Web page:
I have spun flax into linen thread, fine enough to make lace, but only just! I 
made a small owl with it (Gill Dye's design?). I have discussed linen thread 
with tutors from the Kantcentrum in Bruges. They told me that the old varieties 
of flax, which were used to produce linen thread fine enough to make, for 
instance, Binche lace, have been lost. Today's flax varieties just do not have 
fine enough fibres. So the finest lace has to be made from cotton! 

I wonder if there are slubs in old Binche lace - I have never looked, but it 
should be possible to do so, maybe in museums in Belgium.

Kathleen
Berkshire, UK

Sent from my iPad

> On 16 Oct 2016, at 21:14, Adele Shaak <ash...@shaw.ca> wrote:
> 
> Hi Susan:
> 
> True story - in London the mid-1960s, linen manufacturers worked and worked 
> to get the slubs (that’s what those big hunks of lint are called) out of the 
> linen thread used to make fabric, because people wanted smooth linen for 
> high-quality dressmaking. Then the 60s fashion revolution happened and 
> designer Mary Quant headed the trend that convinced them to keep the slubs, 
> for the texture.
> 
> Nothing to do with your 90/2 thread, of course, but an interesting story. 
> 
> Anyway, slubs have always been a part of linen thread. We’ve had a lot of 
> discussions about linen thread over the years; you could probably find them 
> in the archive. There are all sorts of twists and turns to the story (excuse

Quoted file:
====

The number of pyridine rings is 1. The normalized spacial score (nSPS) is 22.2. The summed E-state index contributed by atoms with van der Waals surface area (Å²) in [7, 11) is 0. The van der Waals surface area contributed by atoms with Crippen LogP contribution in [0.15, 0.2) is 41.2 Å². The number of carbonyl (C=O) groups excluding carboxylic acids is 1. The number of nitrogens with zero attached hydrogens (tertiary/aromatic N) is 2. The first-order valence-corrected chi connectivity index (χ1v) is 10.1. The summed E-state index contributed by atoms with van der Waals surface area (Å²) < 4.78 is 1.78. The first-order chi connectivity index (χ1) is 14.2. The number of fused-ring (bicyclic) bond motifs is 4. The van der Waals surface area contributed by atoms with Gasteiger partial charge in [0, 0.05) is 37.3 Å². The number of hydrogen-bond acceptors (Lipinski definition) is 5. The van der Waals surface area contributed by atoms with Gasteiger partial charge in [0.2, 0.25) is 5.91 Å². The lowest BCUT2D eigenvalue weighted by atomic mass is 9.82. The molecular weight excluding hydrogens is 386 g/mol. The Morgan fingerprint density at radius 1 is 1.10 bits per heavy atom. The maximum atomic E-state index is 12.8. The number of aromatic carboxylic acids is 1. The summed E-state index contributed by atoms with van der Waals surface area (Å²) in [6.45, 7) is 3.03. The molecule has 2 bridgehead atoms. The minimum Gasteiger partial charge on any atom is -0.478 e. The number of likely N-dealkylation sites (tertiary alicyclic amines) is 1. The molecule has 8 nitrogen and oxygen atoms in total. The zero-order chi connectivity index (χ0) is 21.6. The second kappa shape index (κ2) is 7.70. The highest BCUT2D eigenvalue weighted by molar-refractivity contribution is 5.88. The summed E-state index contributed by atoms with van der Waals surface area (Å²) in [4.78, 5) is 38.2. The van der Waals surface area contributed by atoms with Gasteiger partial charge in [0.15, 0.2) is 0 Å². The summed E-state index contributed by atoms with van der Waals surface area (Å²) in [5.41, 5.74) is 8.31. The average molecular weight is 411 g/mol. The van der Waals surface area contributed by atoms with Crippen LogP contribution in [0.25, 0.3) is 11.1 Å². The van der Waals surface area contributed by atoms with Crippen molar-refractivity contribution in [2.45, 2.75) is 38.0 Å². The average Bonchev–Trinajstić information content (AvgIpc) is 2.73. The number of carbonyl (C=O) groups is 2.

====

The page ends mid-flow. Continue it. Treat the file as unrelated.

> the pun). Smooth threads in manufacturing are often achieved through cutting 
> up the long flax fibre into very small pieces that are wet spun to achieve 
> uniformity - but that takes away much of the strength of the fibre. Plus, 
> it’s difficult to spin very fine linen thread by machine - in the past, very 
> expert master handspinners achieved very fine linen threads, but that quality 
> of skill just doesn’t exist any more. 
> 
> When I was into handspinning, every year I’d meet one or two people who were 
> determined to learn handspinning so they could re-create the very fine linen 
> threads of 200 years ago. They’d take the class and buy the equipment and the 
> hank of flax and you’d never hear from them again, and I’m not surprised. I 
> tried it once and with great difficulty I was able to produce a fair-quality 
> baling twine ;-)
> 
> I must say that I love to use linen thread and I don’t notice the slubs in 
> the finished lace. Maybe I’m just so used to them, maybe it’s because 
> mangling makes the lace look different, maybe they just don’t bug me the way 
> they do you. I don’t know! You’re right in thinking that you will risk 
> breaking the thread by picking out the slub. The thread will also be less 
> twisted in the place where the slub used to be, and will be weaker in that 
> spot as a result.
> 
> This probably doesn’t help much, but since the list is quiet I thought 
> nobody’d mind.
> 
> Adele
> West Vancouver, BC
> (west coast of Canada)
> 
>> Hello All!  May I ask what brand linen thread you are using & why?  I'm a 
>> bit steamed to find big hunks of lint stuck in 90/2 linen thread & unsure of 
>> whether to pick it out & risk breaking the thread or cutting it out & adding 
>> a new bobbin.  While I realize that linen was nicer in the "good old days", 
>> I'm concerned that there seems to be so little quality control for thread 
>> that is now $xx a spool!  Is one brand doing a better job of it than another 
>> or is this just the new normal?  Comments?  Suggestions?  Many thanks.  
>> Sincerely, Susan Hottle USA     
> 
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